International links
We work closely with various international research centres. Collaboration with the Faraday Technitex Centre, focusing on Technical Textiles, has assisted UK industry to develop novel performance materials and technology. We also have an important partnership in novel chemical processing with the Lenzig supported Christian Doppler Laboratory, which is primarily focused on the development of the sustainable cellulosic materials sector.

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The two-year MA in Fashion and Textile Design provides a full training for fashion designers wishing to acquire advanced skills to access high level positions in the fashion industry or design and promote their own collection or brand. Read more

Overview

The two-year MA in Fashion and Textile Design provides a full training for fashion designers wishing to acquire advanced skills to access high level positions in the fashion industry or design and promote their own collection or brand.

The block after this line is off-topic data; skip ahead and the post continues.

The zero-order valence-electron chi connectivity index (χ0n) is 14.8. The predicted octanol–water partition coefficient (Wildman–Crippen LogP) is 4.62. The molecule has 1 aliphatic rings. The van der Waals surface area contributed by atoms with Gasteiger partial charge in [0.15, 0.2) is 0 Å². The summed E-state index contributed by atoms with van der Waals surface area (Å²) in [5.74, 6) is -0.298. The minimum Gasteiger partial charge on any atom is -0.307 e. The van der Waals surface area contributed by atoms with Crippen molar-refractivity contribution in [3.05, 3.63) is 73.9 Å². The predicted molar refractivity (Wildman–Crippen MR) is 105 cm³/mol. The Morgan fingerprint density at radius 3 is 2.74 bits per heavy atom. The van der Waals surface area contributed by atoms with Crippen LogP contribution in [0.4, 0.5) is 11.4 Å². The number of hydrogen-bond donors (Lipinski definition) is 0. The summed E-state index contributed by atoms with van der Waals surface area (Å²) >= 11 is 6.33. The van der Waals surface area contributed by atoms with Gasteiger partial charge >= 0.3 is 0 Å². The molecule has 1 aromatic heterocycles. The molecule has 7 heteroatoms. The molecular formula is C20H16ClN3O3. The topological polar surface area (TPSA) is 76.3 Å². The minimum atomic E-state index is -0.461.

During the program, students will be tutored by professors, professionals and creative experts of international leverage and will attend theory classes, workshops and practical lab trainings to develop a deep knowledge of the tools that fashion designers may exploit and understand the requirements set by industrial production as well as craftsmanship creation.

The program’s main courses, taught by leading fashion professionals, rely heavily on lab experience. While in most schools, industry professionals have the role of visiting professors, in this program they lead a full design mentorship experience, monitoring and guiding the development of each student’s individual skills.
Collaborative projects with companies are distributed along the two-year experience, with the participation of small, select groups of students for each project.

Language: English
Credits: 120 CF
Placement rate: 81%

Audience

Candidates holding a first-level academic diploma or BA degree, or about to graduate and with a knowledge of theEnglish language (according to the medium of instruction of the program) equal to a B2 Common European Framework of Reference for Languages.
The program is addressed to young designers that adopt and recognize in fashion a language able to visually embrace the essence of the contemporary world (music, visual arts, humanistic culture, technical/scientific culture, craft and industrial technologies, experimentation and tradition).

Career